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Research Themes Protein design

Novel Proteins and Networks: Assigning Function

SBKB [doi:10.1038/sbkb.2014.199]
Featured Article - May 2014
Short description: Structural modeling and docking of substrates identifies a biochemical pathway that is validated experimentally.

Homology modeling of Pro-B in the active site of HpbD (magenta) was confirmed by X-ray crystallography data (cyan). 1

Within high-throughput sequencing and structure data, many proteins have unknown function while others are misannotated. In a previous functional identification effort, researchers analyzed a bacterial protein with a solved three-dimensional (3D) structure, Pelagibaca bermudensis HpbD, by performing in silico docking of a library of metabolites within its active site. Follow-up studies confirmed the activity of pbHpbD with the identified metabolite, proline betaine (Pro-B), which functions as an osmoprotectant in high-osmolarity conditions, or as a source of carbon and nitrogen in others.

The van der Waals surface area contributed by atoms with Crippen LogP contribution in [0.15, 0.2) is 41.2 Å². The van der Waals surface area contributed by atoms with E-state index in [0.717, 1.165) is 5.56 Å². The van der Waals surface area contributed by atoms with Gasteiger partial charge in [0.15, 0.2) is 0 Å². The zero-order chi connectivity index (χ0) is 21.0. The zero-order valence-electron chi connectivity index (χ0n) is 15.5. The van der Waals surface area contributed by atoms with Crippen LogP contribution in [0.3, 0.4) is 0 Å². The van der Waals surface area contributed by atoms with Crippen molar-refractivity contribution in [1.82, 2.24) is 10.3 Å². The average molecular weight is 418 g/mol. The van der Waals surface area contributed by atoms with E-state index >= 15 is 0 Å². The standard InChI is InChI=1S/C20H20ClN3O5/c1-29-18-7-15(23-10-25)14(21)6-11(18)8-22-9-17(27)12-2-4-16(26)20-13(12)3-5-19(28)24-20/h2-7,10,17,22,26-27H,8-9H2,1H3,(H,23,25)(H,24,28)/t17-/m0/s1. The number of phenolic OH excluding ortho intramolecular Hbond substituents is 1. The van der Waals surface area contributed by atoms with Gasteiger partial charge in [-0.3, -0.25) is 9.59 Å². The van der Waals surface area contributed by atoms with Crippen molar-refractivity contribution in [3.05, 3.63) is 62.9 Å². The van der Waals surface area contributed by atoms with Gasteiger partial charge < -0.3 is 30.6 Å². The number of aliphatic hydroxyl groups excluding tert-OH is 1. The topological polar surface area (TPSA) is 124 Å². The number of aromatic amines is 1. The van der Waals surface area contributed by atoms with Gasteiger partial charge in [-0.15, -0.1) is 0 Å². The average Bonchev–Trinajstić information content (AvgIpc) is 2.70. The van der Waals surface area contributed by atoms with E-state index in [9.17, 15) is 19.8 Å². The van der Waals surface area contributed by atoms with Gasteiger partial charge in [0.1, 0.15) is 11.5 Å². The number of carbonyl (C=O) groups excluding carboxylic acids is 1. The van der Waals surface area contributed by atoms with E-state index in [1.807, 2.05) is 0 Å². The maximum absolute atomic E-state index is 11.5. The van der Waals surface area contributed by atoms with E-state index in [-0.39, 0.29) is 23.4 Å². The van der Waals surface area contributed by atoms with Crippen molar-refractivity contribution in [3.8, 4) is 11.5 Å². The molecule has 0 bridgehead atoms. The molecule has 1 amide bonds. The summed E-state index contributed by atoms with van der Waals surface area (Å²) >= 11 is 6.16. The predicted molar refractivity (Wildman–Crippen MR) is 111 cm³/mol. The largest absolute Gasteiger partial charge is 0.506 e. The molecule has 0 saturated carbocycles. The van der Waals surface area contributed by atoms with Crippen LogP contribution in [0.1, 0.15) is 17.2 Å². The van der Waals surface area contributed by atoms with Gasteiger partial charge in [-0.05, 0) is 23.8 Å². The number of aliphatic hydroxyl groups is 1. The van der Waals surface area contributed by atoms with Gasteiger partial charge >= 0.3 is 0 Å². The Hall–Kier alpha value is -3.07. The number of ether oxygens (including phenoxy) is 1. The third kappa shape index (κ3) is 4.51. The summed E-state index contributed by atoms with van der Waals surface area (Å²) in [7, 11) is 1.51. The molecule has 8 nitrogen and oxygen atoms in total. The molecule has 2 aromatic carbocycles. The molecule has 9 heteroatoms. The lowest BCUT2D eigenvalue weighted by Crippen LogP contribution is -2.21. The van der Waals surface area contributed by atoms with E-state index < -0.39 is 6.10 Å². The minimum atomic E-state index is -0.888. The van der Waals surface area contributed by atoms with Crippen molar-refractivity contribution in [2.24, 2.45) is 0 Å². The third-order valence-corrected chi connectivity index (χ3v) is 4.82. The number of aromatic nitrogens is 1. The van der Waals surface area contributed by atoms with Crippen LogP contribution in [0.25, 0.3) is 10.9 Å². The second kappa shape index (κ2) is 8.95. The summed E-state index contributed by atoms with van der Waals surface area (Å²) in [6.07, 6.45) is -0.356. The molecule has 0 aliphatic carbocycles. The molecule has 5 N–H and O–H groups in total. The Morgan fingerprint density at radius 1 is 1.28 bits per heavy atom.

Cronan, Gerlt and colleagues (Enzyme Function Initiative) have now extended their previous study by identifying a protein with similar activity in a different species, Paracoccus denitrificans. With a sequence identity of 64%, modeling the structure of pdHpbD on that of pbHpbD allowed docking of Pro-B into the former's active site, using the in-house software Protein Local Optimization. X-ray structures of pdHpbD confirmed the modeling results (PDB 4J1O).

To find other proteins involved in the Pro-B degradation pathway, the authors searched the genomic neighborhood of hpbD for related genes and, based on P. bermudensis data, predicted and validated the Pro-B catalysis pathway for P. denitrificans using genetic complementation and metabolyte analyses. Further, when a deletional analysis implicated HpbR in substrate-mediated transcriptional regulation, a BLAST search using the substrate-binding domain identified a protein with little overall sequence identity, but one that enabled homology modeling of the substrate-binding site and successful docking of Pro-B. Subsequent RT-PCRn analyses confirmed HpbR as a regulator of Pro-B catabolic genes.

The authors advocate this approach for function discovery in bacterial enzymes, combining co-location of genes with in silico metabolite docking into known or modeled 3D structures, in addition to guidance and confirmation using genetic and metabolite analyses.

Irene Kaganman

References

  1. R. Kumar et al. Prediction and biochemical demonstration of a catabolic pathway for the osmoprotectant proline betaine.
    MBio. 5, e00933-13 (2014). doi:10.1128/mBio.00933-13

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